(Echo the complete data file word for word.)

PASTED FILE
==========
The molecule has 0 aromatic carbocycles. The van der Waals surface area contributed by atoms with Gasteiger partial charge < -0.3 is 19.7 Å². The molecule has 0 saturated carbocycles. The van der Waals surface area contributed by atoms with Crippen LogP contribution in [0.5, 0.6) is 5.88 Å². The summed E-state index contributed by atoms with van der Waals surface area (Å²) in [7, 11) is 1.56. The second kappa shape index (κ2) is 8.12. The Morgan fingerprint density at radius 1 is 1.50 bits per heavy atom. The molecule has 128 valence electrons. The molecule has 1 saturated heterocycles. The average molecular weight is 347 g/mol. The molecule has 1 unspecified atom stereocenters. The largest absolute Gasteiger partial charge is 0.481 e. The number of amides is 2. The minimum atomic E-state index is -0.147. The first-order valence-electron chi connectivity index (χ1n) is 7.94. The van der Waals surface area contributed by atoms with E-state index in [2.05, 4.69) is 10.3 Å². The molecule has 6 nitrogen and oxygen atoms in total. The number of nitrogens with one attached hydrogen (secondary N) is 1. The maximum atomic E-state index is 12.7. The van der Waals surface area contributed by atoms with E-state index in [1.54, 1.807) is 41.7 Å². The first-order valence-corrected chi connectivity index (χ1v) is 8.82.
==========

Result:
The molecule has 0 aromatic carbocycles. The van der Waals surface area contributed by atoms with Gasteiger partial charge < -0.3 is 19.7 Å². The molecule has 0 saturated carbocycles. The van der Waals surface area contributed by atoms with Crippen LogP contribution in [0.5, 0.6) is 5.88 Å². The summed E-state index contributed by atoms with van der Waals surface area (Å²) in [7, 11) is 1.56. The second kappa shape index (κ2) is 8.12. The Morgan fingerprint density at radius 1 is 1.50 bits per heavy atom. The molecule has 128 valence electrons. The molecule has 1 saturated heterocycles. The average molecular weight is 347 g/mol. The molecule has 1 unspecified atom stereocenters. The largest absolute Gasteiger partial charge is 0.481 e. The number of amides is 2. The minimum atomic E-state index is -0.147. The first-order valence-electron chi connectivity index (χ1n) is 7.94. The van der Waals surface area contributed by atoms with E-state index in [2.05, 4.69) is 10.3 Å². The molecule has 6 nitrogen and oxygen atoms in total. The number of nitrogens with one attached hydrogen (secondary N) is 1. The maximum atomic E-state index is 12.7. The van der Waals surface area contributed by atoms with E-state index in [1.54, 1.807) is 41.7 Å². The first-order valence-corrected chi connectivity index (χ1v) is 8.82.